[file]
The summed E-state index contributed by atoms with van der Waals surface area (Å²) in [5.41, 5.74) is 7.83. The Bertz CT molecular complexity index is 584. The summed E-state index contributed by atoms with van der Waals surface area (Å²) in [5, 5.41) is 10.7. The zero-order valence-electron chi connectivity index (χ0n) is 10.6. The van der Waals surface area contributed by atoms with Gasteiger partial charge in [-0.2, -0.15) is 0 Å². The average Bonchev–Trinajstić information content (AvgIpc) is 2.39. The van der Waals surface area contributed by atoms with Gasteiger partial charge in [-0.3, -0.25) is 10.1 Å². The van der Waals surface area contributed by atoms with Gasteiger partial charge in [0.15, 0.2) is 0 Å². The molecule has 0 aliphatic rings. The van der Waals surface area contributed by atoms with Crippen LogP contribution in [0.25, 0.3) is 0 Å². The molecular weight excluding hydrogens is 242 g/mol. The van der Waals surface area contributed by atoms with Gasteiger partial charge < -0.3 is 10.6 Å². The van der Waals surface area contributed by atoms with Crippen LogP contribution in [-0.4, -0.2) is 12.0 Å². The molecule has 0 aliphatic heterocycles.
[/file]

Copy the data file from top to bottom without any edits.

The summed E-state index contributed by atoms with van der Waals surface area (Å²) in [5.41, 5.74) is 7.83. The Bertz CT molecular complexity index is 584. The summed E-state index contributed by atoms with van der Waals surface area (Å²) in [5, 5.41) is 10.7. The zero-order valence-electron chi connectivity index (χ0n) is 10.6. The van der Waals surface area contributed by atoms with Gasteiger partial charge in [-0.2, -0.15) is 0 Å². The average Bonchev–Trinajstić information content (AvgIpc) is 2.39. The van der Waals surface area contributed by atoms with Gasteiger partial charge in [-0.3, -0.25) is 10.1 Å². The van der Waals surface area contributed by atoms with Gasteiger partial charge in [0.15, 0.2) is 0 Å². The molecule has 0 aliphatic rings. The van der Waals surface area contributed by atoms with Crippen LogP contribution in [0.25, 0.3) is 0 Å². The molecular weight excluding hydrogens is 242 g/mol. The van der Waals surface area contributed by atoms with Gasteiger partial charge < -0.3 is 10.6 Å². The van der Waals surface area contributed by atoms with Crippen LogP contribution in [-0.4, -0.2) is 12.0 Å². The molecule has 0 aliphatic heterocycles.